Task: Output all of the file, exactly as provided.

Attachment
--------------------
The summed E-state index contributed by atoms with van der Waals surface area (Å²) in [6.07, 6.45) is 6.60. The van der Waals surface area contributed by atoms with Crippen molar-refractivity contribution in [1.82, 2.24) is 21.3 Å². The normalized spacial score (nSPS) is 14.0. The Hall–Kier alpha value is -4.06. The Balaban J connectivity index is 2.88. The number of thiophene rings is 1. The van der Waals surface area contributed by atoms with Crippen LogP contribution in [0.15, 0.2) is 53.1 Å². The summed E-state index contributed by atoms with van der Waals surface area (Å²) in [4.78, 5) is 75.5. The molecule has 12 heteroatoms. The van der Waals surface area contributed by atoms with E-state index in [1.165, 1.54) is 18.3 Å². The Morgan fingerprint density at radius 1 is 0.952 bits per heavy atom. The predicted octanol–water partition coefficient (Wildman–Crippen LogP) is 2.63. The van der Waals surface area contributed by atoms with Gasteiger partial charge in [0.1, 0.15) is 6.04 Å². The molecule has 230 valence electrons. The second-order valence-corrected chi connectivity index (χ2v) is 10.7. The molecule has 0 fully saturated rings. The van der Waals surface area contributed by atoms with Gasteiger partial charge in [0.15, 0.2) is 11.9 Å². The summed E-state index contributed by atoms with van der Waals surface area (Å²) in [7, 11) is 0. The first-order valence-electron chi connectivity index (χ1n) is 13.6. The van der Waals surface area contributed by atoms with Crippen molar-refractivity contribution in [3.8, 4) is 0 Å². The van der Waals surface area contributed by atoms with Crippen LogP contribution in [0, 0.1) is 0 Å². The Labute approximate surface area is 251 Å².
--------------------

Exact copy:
The summed E-state index contributed by atoms with van der Waals surface area (Å²) in [6.07, 6.45) is 6.60. The van der Waals surface area contributed by atoms with Crippen molar-refractivity contribution in [1.82, 2.24) is 21.3 Å². The normalized spacial score (nSPS) is 14.0. The Hall–Kier alpha value is -4.06. The Balaban J connectivity index is 2.88. The number of thiophene rings is 1. The van der Waals surface area contributed by atoms with Crippen LogP contribution in [0.15, 0.2) is 53.1 Å². The summed E-state index contributed by atoms with van der Waals surface area (Å²) in [4.78, 5) is 75.5. The molecule has 12 heteroatoms. The van der Waals surface area contributed by atoms with E-state index in [1.165, 1.54) is 18.3 Å². The Morgan fingerprint density at radius 1 is 0.952 bits per heavy atom. The predicted octanol–water partition coefficient (Wildman–Crippen LogP) is 2.63. The van der Waals surface area contributed by atoms with Gasteiger partial charge in [0.1, 0.15) is 6.04 Å². The molecule has 230 valence electrons. The second-order valence-corrected chi connectivity index (χ2v) is 10.7. The molecule has 0 fully saturated rings. The van der Waals surface area contributed by atoms with Gasteiger partial charge in [0.15, 0.2) is 11.9 Å². The summed E-state index contributed by atoms with van der Waals surface area (Å²) in [7, 11) is 0. The first-order valence-electron chi connectivity index (χ1n) is 13.6. The van der Waals surface area contributed by atoms with Crippen molar-refractivity contribution in [3.8, 4) is 0 Å². The van der Waals surface area contributed by atoms with Crippen LogP contribution in [0, 0.1) is 0 Å². The Labute approximate surface area is 251 Å².